Tuesday, February 1, 2011

Not Buying It Update 2: January Results

Posted by Crystal Pepperdine, Founder and Executive Director of Flint Handmade

I DID IT!  I met or exceeded all of my Not Buying It Goals for January 2011!!!

Here's a look at my results by the numbers:

January 2011 Results
Money Saved: $1,000 (Total Saved: $1,000)
Pounds Lost: 4 (Total Lost: 4)
Bags Donated: 3 (Total Donated: 3)
Projects Completed: 5 (Total Completed: 5)
Reserves Spent: 0 (Total Spent: 0)

Now, here's the story of how I made it happen by each measure of success:

Money Saved: $1,000 (Total Saved: $1,000)

I bought my certificate of deposit at the beginning of January, paid all my monthly bills and lived off the remaining money from my paycheck.  I was able to buy all of the groceries and gas I needed for about $300 for the month.  In the past, I tried saving whatever funds I had left at the end of the month, but I was able to justify so many purchases during the month that there was never much left over.  Now, I save upfront.

If I wasn't doing the Not Buying It Project, I probably would have spent money on restaurants, craft supplies, creative projects on Kickstarter, clothes and shoes, books, cds, and/or handmade goods from Etsy and our Flint Handmade Shop inside The Lunch Studio.

None of these things are terrible wastes of money, but none of them are necessary either.  I do miss being able to financially support other creatives on Kickstarter and Etsy, but I have found that I can still be supportive by making trades with my fellow crafters and promoting their projects amongst friends.

Ultimately, I would so much rather have the freedom that money in the bank will likely afford me in the future than the instant (and fleeting) gratification of any kind of monetary transaction. 

Pounds Lost: 4 (Total Lost: 4)

With a limited grocery budget, I had to make sure that I didn't waste any money on empty calories.  I shopped almost exclusively at the Flint Farmer's Market for milk, eggs, cheese, bread, vegetables and meat.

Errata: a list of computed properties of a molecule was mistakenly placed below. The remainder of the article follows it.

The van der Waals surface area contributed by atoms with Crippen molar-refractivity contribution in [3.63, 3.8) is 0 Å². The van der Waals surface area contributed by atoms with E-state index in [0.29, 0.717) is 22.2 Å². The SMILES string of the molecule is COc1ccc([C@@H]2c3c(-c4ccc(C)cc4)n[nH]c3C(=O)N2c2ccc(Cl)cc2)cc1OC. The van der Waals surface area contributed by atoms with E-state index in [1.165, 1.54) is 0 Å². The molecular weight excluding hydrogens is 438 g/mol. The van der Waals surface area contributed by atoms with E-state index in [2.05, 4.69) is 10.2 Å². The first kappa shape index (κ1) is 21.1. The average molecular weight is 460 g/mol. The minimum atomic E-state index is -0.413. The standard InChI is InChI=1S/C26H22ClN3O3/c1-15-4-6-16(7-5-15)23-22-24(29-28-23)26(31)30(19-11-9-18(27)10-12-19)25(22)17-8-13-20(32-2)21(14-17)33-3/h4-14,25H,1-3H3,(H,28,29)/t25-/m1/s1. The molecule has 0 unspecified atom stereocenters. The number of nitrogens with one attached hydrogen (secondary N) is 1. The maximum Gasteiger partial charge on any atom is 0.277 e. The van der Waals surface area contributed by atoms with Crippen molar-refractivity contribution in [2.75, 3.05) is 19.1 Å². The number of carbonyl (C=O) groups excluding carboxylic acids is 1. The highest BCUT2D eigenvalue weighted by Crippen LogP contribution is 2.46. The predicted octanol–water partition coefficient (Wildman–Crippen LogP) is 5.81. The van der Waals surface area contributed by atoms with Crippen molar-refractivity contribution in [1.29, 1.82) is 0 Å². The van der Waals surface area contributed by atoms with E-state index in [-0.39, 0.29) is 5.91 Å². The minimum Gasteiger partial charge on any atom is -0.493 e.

This month, I did not buy any packaged or convenience foods.  I had to work a little harder at meal planning to make sure that my fresh foods did not spoil, but it wasn't that hard.

For example, I had 1/2 a bag of potatoes leftover from Christmas dinner in December and a bag of shredded cheddar cheese from a homemade mac & cheese recipe that never got made.  I used allrecipes.com to figure out how to make au gratin potatoes from scratch instead of from a box.  It was pretty easy and much more satisfying.

When you have to put time into anything you prepare, it's a lot easier to make healthy food choices.  You have to really want whatever it is you are making and I often found that, after eating a nutritious homecooked meal, I just didn't want sweets badly enough to make them from scratch.

Bags Donated: 3 (Total Donated: 3)

"I own a lot of stuff.  Most of my possessions (e.g. my book collection, craft supplies, kitchen gadgets, etc.) contribute positively to my life.  My home is well-decorated and comfortable and I don't feel like I really need anything else at this point in my life.  However, my garage and especially my basement are cluttered with items that are of no real use to me, but could be valuable to others if I just took the time to clear out these areas and donate what I don't want to Goodwill. My goal is to donate at least 1 bag (about the size of a 13 gallon trash bag) per month, if not more, to those in need."

Above is what I wrote in my Not Buying It Update 1 on January 6 and I still feel this way after one month of only spending money on necessities.  But, I would would now amend my statement to say that even the possessions I have that do contribute positively to my life can be evaluated and minimized.

For example, about three of the shelves on my bookcase were full of books from years past that I knew I was never going to read because my interests have changed.  So, I posted over 40 books on PaperBackSwap and will already be mailing out at least 6 of them this week.  Yes, I do have to pay for the postage, but I am using up old stamps.